Articles by Month: January 2010
Here’s the third installation of the Weapons of Mass Creation video interview series featuring designer & illustrator Mark Weaver. Not sure what this is all about? Read the kick-off article to get caught up!
You’ll find both the video interview & the transcript (to make up for poor audio quality) below. Enjoy!
GoMediazine: How would people know you?
Mark Weaver: I’m a graphic designer & illustrator. And basically, I started doing this project called “Make something Cool Every Day”, which was started by Olly Moss who is kind of a famous graphic designer. I started working on this project doing designs every day. Eventually people started blogging my stuff. It got kind of, I don’t know, it got on some big graphic design blogs. I started getting some work from it. Did some work for Wired recently. I got some recognition from that project – just a personal project.
GoMediazine: Who are some of your clients?
Mark Weaver: Paste Magazine.
GoMediazine: Wait, did you say Paste?!
Mark Weaver: Paste.
GoMediazine: Oh, I love that magazine.
Mark Weaver: Oh really, I used to work there. I worked there for two years. Yea, it’s good. I did some layout for them. We did the whole magazine redesign. I’ve done work for NASCAR.com through Turner Interactive. They do all the NBA, NASCAR – all that stuff. Georgia Music Hall Fame, I did some work for.
GoMediazine: So, what was your favorite project?
Mark Weaver: Definitely Wired, because recently they asked me to do an illustration, just whatever I wanted as long as it had the date in there. So it was really open ended and really fun.
GoMediazine: So why did you come to the Weapon of Mass Creation campaign?
Mark Weaver: I just thought it was a really cool idea, and some good exposure to get my name out there. Seemed like a fun thing to do.
GoMediazine: What’s your opinion on stock art & design resources?
Mark Weaver: Well, a lot of the stuff I do is based on public domain images. I take a lot of different images & create something new out of them, kind of like a collage style. So I think it’s great to have stuff like that out there for designers to use & be creative with.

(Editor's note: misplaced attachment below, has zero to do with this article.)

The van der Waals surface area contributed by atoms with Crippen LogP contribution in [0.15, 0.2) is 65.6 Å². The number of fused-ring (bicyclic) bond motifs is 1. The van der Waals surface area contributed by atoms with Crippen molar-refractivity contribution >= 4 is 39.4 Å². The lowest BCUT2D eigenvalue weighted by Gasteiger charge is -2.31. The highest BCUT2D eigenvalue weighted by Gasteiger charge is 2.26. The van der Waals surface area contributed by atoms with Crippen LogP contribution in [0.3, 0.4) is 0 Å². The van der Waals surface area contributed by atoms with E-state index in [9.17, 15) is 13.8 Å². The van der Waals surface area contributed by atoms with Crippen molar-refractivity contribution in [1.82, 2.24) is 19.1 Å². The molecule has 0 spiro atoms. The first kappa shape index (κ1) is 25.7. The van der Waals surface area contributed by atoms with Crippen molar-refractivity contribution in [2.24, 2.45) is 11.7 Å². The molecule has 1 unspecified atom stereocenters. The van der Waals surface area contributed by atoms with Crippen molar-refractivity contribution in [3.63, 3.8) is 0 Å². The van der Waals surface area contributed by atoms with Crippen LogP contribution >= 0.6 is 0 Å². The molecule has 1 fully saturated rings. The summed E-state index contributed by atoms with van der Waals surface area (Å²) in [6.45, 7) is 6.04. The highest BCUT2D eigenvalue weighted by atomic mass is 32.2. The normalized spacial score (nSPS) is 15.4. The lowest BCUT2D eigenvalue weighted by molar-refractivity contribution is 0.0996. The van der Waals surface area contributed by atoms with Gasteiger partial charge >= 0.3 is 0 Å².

GoMediazine: So how did you get started as a designer?
Mark Weaver: Oh man. I mean, I’ve always had a love for drawing. Started drawing at an early age. It was just a natural path for me to go in that direction – to do illustration & design. It’s not something I really chose. It was natural to do.
GoMediazine: I would doodle on the side of my math homework.
Mark Weaver: Yea, I’d rather be drawing!
GoMediazine: What is your ideal project?
Mark Weaver: Oh man. Probably my ideal project would be doing a series of posters for the White Stripes.
GoMediazine: Who are your inspirations?
Mark Weaver: Like, artists? Or?
GoMediazine: You know, you could name artists, or just whatever inspires you?
Mark Weaver: I would have to say Stanley Kubrick is kind of a big inspiration for me. Just, the way he shoots film. Everything is very structured & precise & really clean. I feel inspired by his work and I try to emulate that in my work. Especially ‘2001 A Space Odyssey”, which is like my favorite movie.
GoMediazine: Your work has a nostalgic vibe to it, what draws you in that direction?
Mark Weaver: You know, I’m really not sure why I’m drawn to that. I really like vintage looking mid-century style things. I just love clean typography – like Swiss typography style. I can’t really explain it. I just feels real. It feels … I don’t know. I really can’t explain it. I just love it.
GoMediazine: Lately there seems to be an abundance of people latching on to the style of retro-futurist-modernist-whatever. Do you worry that’s a passing trend?
Mark Weaver: Sometimes I do think about that. I have seen a lot of people doing that sort of style. But even when I started doing this ‘Make Something Cool Everyday’ thing, it wasn’t even close to what I’m doing now. My style is evolving even from when I started back in January. So I’m just trying new things. I could be doing something totally different next year or next month. It’s just an experiment.